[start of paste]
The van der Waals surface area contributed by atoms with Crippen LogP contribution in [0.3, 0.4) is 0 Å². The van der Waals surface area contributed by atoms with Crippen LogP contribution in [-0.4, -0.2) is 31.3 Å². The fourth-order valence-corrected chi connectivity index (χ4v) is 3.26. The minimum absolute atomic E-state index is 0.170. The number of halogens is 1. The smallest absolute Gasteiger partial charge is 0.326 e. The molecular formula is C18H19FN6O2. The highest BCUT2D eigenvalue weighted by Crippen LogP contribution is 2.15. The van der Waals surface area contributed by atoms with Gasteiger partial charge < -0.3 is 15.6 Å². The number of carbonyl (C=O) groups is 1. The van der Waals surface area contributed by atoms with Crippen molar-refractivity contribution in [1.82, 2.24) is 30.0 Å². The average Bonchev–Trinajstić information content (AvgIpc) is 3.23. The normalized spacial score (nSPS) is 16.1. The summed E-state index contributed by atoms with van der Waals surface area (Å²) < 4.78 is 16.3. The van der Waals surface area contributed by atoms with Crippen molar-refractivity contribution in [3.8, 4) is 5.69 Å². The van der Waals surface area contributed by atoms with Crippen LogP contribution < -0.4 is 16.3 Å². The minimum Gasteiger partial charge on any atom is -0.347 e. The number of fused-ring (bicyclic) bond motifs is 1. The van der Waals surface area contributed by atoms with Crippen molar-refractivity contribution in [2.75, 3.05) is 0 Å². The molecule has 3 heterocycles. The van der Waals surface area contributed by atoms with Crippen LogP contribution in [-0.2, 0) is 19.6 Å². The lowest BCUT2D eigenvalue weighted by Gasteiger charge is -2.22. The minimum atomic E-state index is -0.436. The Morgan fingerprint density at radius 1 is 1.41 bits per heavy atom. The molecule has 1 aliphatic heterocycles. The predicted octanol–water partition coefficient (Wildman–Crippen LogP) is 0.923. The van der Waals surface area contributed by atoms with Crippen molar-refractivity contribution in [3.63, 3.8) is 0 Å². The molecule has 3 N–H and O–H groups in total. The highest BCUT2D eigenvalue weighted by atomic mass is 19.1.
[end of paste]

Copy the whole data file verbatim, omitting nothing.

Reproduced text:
The van der Waals surface area contributed by atoms with Crippen LogP contribution in [0.3, 0.4) is 0 Å². The van der Waals surface area contributed by atoms with Crippen LogP contribution in [-0.4, -0.2) is 31.3 Å². The fourth-order valence-corrected chi connectivity index (χ4v) is 3.26. The minimum absolute atomic E-state index is 0.170. The number of halogens is 1. The smallest absolute Gasteiger partial charge is 0.326 e. The molecular formula is C18H19FN6O2. The highest BCUT2D eigenvalue weighted by Crippen LogP contribution is 2.15. The van der Waals surface area contributed by atoms with Gasteiger partial charge < -0.3 is 15.6 Å². The number of carbonyl (C=O) groups is 1. The van der Waals surface area contributed by atoms with Crippen molar-refractivity contribution in [1.82, 2.24) is 30.0 Å². The average Bonchev–Trinajstić information content (AvgIpc) is 3.23. The normalized spacial score (nSPS) is 16.1. The summed E-state index contributed by atoms with van der Waals surface area (Å²) < 4.78 is 16.3. The van der Waals surface area contributed by atoms with Crippen molar-refractivity contribution in [3.8, 4) is 5.69 Å². The van der Waals surface area contributed by atoms with Crippen LogP contribution < -0.4 is 16.3 Å². The minimum Gasteiger partial charge on any atom is -0.347 e. The number of fused-ring (bicyclic) bond motifs is 1. The van der Waals surface area contributed by atoms with Crippen molar-refractivity contribution in [2.75, 3.05) is 0 Å². The molecule has 3 heterocycles. The van der Waals surface area contributed by atoms with Crippen LogP contribution in [-0.2, 0) is 19.6 Å². The lowest BCUT2D eigenvalue weighted by Gasteiger charge is -2.22. The minimum atomic E-state index is -0.436. The Morgan fingerprint density at radius 1 is 1.41 bits per heavy atom. The molecule has 1 aliphatic heterocycles. The predicted octanol–water partition coefficient (Wildman–Crippen LogP) is 0.923. The van der Waals surface area contributed by atoms with Crippen molar-refractivity contribution in [3.63, 3.8) is 0 Å². The molecule has 3 N–H and O–H groups in total. The highest BCUT2D eigenvalue weighted by atomic mass is 19.1.